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Dream come true: Teacher battling cancer publishes book
TERRACE PARK, Ohio (Angenette Levy) -- Maria Childs has always dreamed of writing a children's book. Reading and writing have been her life-long passion.
Childs teaches second grade at Terrace Park Elementary School and reads to her students every day. Now she can add published author to her resume.
"Huge dream come true. I've wanted to do it forever and always kind of had it on the bucket list of things that I thought I can do later on and put it off and put it off and put it off," Childs said.
Childs wrote "Firefighters Don't" while completing her Master's Degree at Miami University in 2007. "Firefighters Don't" tells the story of a boy named Colin Ryan who wants to be a firefighter and tells his mother that firefighters don't have to do chores. Colin Ryan is a combination of Maria's three sons. Her husband, Scott, is a Union Township firefighter. She sent the book to publishers in 2008 and received many rejection letters.
"I had no idea it was this difficult. I thought 'Of course, people would want to publish your book. Of course they would,'" Childs said.
Childs put the book on the back burner. But in March 2012, she was diagnosed with Stage IV Metastatic Melanoma. It's one of the most serious types of skin cancer which has spread other parts of the body. Patients with Metastatic Melanoma typically live between two and five years. Scott Childs asked a fellow firefighter, Craig Forster, to illustrate the book so Marias dream could come true.
"Everything that you think about when you get that diagnosis that completely shocking there is absolutely no cure for this diagnosis, I was just floored," said Childs.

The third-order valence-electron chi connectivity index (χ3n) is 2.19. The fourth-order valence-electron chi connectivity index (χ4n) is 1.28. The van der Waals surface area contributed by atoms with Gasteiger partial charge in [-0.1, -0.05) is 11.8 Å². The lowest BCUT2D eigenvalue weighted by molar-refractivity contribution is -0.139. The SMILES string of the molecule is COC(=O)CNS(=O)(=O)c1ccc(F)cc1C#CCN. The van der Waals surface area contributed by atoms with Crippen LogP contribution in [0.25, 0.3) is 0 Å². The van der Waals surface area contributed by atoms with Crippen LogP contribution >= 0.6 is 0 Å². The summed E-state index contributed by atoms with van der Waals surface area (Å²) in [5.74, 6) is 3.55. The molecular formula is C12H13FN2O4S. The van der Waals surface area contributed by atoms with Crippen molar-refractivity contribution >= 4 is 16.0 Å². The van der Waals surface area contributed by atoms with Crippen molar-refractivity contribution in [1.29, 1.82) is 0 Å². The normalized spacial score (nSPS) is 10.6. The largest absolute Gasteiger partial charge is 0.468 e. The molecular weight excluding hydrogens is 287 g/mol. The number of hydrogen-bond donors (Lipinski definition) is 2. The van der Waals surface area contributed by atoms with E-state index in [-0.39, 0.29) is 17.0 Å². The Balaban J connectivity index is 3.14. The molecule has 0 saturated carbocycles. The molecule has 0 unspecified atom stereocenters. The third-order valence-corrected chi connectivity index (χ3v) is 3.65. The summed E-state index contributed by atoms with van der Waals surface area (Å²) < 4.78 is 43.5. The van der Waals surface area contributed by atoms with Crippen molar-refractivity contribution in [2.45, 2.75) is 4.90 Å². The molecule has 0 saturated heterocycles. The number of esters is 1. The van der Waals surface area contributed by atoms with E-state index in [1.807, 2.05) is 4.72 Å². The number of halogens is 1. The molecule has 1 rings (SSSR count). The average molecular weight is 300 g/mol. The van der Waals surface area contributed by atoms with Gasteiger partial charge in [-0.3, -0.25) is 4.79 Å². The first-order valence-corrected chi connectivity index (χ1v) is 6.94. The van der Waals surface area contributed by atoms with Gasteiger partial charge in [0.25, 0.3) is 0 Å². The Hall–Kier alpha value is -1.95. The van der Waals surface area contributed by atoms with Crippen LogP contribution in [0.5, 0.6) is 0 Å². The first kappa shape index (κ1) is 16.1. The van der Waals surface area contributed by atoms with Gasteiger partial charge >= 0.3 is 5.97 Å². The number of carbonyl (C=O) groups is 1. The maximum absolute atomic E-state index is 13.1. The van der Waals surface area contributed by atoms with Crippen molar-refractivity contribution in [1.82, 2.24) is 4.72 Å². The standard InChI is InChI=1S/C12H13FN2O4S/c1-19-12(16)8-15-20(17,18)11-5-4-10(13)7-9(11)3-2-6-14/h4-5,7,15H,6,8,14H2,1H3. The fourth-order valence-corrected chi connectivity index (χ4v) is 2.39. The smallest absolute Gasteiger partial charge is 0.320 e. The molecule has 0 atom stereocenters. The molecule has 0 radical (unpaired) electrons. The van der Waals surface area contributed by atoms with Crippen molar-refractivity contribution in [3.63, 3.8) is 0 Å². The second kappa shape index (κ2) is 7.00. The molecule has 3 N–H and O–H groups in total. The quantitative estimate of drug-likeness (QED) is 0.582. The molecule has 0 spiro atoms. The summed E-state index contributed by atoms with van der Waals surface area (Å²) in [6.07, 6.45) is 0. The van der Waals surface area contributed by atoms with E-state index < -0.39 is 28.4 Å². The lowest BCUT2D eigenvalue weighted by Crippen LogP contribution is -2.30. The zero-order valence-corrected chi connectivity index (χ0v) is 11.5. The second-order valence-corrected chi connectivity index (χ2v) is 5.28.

Scott Childs had bigger plans for his wife's book. He had planned to put it together and submit it to her. But unbeknownst to her, he sent it to publishers on his own. Oklahoma-based Tate Publishing picked up the book and published it. Scott surprised Maria with the news at a bowling event friends had organized for them in February 2013.
"Now it's so unbelievable I still am having a hard time grasping it. I keep thinking OK. This is real," Maria said.
Forster's illustrations contain hidden messages including the birth years of the Childs' three sons and a black ribbon for Melanoma awareness.
Childs said she has exhausted all treatment options in the Cincinnati area and is currently enrolled in a clinical trial at Vanderbilt University. Every three weeks, Maria and Scott travel to Tennessee for the PD-1 treatment.
While she has days when she feels down or tired, Maria is not letting cancer stop her. She's working on another book she hopes to publish.
"There's too much I want to do. There's too many things that I want to see, there are way too many places that I want to take my kids that I just need to focus on living. And I think that's probably a really good lesson for everyone," Maria said.
A book signing party will be held on Sunday, March 9 at Terrace Park Elementary School from 2 p.m. to 4 p.m. A bake sale will raise money for Melanoma Know More, an organization that raises awareness about the disease and provides assistance to those living with it.
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